J.B. Spins

Jazz, film, and improvised culture.

Thursday, October 29, 2009

Autumn Gem: The Life of Qiu Jin

She is one of the few historical figures esteemed in both Communist China and free Taiwan. She was a marital arts warrior who once had her feet bound. She is a feminist icon in China, a country which granted women’s suffrage before America, yet in recent years has witnessed a surge of white slavery throughout its provincial districts. Such is the complicated legacy of Qiu Jin, whose eventful life is the subject of Rae Chang and Adam Tow’s Autumn Gem (trailer here), a documentary currently playing across the country at colleges and arts organizations, like the Visual Arts Guild, who sponsored Gem’s Tuesday night screening in Tribeca.

Things were kind of a mess in China during the closing years of the Qing Dynasty. Following several humiliating military defeats, foreign influence was at an all time high in China, while their international prestige was embarrassingly low. Concurrently, dubious traditions like foot-binding were still widely practiced. It was this environment that forged Qiu Jin’s ideology—a revolutionary combination of feminism and nationalism.

Married by arrangement rather than free choice, Qiu Jin did not find domestic life blissful. She would eventually heal her feet and find like-minded comrade-in-arms, eventually spending time in exile with Dr. Sun Yat-sen. Though she tried to ignite a truly feminist rebellion, Qiu Jin was ultimately executed (in a manner typically reserved for men), which some of Autumn’s expert historians argue she may have purposefully accepted in hopes of becoming a revolutionary martyr.

Since Qiu Jin was beheaded in 1907, there are few photographs of her extant, nearly all of which are reproduced in Autumn. Given the relative scarcity of historical images, Chang and Tow stage several dramatic re-enactments throughout the film, while also relying on traditional documentary elements, including periodic talking head interviews. Li Jing, who trained under Jet Li’s former coach and has performed stunt work on major Hollywood films, is quite well cast as Qiu Jin, bringing the right physical presence to the role. Based on her performance in Autumn, one could easily envision her as a future action star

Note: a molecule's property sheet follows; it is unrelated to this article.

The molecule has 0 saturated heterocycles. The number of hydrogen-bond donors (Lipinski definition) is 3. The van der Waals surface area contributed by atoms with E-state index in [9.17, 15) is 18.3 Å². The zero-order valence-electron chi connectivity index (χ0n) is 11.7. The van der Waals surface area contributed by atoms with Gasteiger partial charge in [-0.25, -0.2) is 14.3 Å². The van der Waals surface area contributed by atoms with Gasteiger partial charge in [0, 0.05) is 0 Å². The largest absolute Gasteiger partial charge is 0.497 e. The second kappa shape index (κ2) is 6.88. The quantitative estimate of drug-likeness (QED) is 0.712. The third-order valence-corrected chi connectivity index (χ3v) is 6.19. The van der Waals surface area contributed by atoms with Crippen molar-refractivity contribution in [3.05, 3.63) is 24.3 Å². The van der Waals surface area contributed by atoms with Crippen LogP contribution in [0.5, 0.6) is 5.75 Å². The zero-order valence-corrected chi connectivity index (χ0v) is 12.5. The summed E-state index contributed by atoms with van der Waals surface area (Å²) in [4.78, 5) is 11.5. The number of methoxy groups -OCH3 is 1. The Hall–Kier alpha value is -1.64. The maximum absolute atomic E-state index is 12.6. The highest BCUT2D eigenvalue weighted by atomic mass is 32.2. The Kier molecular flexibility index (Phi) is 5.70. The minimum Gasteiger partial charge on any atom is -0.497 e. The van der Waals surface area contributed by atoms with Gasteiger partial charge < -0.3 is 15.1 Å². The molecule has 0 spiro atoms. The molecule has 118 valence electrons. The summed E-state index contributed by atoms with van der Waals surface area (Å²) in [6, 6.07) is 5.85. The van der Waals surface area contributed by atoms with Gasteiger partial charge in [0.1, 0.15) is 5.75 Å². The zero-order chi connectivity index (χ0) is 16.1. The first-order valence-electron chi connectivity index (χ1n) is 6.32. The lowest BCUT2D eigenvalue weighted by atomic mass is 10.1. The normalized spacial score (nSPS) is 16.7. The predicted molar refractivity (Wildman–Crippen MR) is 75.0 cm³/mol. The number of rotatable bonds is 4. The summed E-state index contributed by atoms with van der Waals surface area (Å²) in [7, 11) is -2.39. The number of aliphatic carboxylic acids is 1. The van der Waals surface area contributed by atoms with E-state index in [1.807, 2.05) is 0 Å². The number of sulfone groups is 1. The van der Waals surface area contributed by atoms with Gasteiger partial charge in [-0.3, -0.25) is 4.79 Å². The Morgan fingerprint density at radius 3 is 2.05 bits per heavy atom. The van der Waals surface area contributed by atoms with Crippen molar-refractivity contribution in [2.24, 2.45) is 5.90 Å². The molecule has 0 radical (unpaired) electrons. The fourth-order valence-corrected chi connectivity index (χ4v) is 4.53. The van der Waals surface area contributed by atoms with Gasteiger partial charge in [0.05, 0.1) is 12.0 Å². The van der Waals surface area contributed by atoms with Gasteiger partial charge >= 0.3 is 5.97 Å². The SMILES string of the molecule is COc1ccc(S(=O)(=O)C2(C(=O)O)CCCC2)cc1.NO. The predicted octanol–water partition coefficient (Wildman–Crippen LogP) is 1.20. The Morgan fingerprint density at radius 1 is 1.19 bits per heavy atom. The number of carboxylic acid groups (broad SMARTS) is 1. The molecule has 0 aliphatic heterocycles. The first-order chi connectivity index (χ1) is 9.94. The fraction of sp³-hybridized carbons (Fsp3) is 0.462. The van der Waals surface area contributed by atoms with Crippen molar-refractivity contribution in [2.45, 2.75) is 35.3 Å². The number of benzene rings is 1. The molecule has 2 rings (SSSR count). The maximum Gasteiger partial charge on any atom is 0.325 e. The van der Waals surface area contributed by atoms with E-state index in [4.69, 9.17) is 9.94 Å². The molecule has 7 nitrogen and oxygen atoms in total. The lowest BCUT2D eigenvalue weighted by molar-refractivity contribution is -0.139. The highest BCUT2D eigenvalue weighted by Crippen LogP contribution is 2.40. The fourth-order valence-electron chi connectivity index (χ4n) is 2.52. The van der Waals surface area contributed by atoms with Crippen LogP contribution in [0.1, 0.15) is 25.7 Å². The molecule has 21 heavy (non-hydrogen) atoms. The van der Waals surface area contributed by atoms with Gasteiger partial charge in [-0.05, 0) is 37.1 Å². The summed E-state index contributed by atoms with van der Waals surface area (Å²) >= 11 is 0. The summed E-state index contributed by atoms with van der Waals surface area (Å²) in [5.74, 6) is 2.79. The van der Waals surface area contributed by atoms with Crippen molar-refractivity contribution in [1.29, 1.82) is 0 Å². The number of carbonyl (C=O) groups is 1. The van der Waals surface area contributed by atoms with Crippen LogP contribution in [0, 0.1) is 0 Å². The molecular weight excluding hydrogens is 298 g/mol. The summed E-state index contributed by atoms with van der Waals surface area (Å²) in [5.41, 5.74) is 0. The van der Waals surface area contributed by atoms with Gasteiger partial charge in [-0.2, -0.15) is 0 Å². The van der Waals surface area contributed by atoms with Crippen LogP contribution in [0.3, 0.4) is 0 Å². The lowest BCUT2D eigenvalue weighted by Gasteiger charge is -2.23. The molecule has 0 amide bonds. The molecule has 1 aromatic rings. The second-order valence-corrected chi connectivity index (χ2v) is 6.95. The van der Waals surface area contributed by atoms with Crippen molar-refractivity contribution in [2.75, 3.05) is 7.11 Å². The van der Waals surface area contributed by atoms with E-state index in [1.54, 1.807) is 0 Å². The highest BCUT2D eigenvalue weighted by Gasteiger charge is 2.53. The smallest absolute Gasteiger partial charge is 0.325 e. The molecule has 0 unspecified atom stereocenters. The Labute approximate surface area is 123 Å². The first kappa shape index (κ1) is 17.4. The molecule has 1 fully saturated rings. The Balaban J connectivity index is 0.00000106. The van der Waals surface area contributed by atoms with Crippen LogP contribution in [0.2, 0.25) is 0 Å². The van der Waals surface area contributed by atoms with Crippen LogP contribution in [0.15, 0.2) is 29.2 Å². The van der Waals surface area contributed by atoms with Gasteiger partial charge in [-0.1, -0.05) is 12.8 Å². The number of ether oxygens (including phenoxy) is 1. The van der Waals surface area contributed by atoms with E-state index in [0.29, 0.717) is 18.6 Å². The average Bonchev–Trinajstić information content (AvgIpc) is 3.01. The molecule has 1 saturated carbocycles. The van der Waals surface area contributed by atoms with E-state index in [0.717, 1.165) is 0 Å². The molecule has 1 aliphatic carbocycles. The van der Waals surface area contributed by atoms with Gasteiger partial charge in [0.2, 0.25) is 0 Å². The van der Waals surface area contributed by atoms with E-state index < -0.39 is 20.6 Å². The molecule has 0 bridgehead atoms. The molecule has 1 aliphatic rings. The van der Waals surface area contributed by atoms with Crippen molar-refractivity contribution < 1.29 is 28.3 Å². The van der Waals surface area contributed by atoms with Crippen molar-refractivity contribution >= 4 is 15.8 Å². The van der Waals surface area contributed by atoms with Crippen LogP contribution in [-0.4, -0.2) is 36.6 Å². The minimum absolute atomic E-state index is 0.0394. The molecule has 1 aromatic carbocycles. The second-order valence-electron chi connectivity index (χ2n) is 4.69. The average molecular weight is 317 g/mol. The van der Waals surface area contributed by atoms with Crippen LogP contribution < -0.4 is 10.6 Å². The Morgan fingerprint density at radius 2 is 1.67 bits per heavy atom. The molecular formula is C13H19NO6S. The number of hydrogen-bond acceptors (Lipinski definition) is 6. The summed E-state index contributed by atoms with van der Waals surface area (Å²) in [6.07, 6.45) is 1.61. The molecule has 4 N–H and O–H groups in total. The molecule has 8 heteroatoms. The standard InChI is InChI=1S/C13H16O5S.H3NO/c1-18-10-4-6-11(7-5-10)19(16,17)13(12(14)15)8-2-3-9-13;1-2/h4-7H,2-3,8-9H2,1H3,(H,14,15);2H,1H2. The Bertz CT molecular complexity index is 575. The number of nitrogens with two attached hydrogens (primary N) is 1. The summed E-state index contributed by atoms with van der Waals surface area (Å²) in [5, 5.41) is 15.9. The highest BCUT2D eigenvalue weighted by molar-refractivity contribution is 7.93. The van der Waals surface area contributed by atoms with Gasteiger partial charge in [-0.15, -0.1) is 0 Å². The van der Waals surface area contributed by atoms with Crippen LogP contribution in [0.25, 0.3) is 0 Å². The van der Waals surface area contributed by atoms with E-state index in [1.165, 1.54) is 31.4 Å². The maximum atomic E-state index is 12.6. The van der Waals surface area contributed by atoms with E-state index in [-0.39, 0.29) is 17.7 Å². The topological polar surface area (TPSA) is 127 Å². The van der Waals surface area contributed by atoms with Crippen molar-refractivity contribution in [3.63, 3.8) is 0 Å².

To their credit, Chang and Tow paint a full portrait of their protagonist, not just as a feminist rebel, but also as an accomplished poet. However, it seems like they are deliberately vague when discussing the political implications of her philosophy. Still, their resourcefulness is impressive, having recreated many turn-of-the century China at locations throughout the Bay Area. They also filmed several scenes in Mainland China, including an interview with one of Qiu Jin’s surviving ancestors. (Evidently, they also had a rather unnerving run-in with the Beijing authorities while filming in Tiananmen Square.)

Autumn is an informative and entertaining documentary, with a smattering of martial arts thrown in for good measure. At about an hour’s running time, Chang and Tow do not have the time to get bogged down in historical minutiae. Wringing a strong technical package out of a limited budget, they have produced a tightly focused film that memorably introduces the woman often referred to as “China’s Joan of Arc” to American audiences. Autumn’s tour wraps up in California with upcoming screenings in San Francisco (11/9) and Stanford (11/30).

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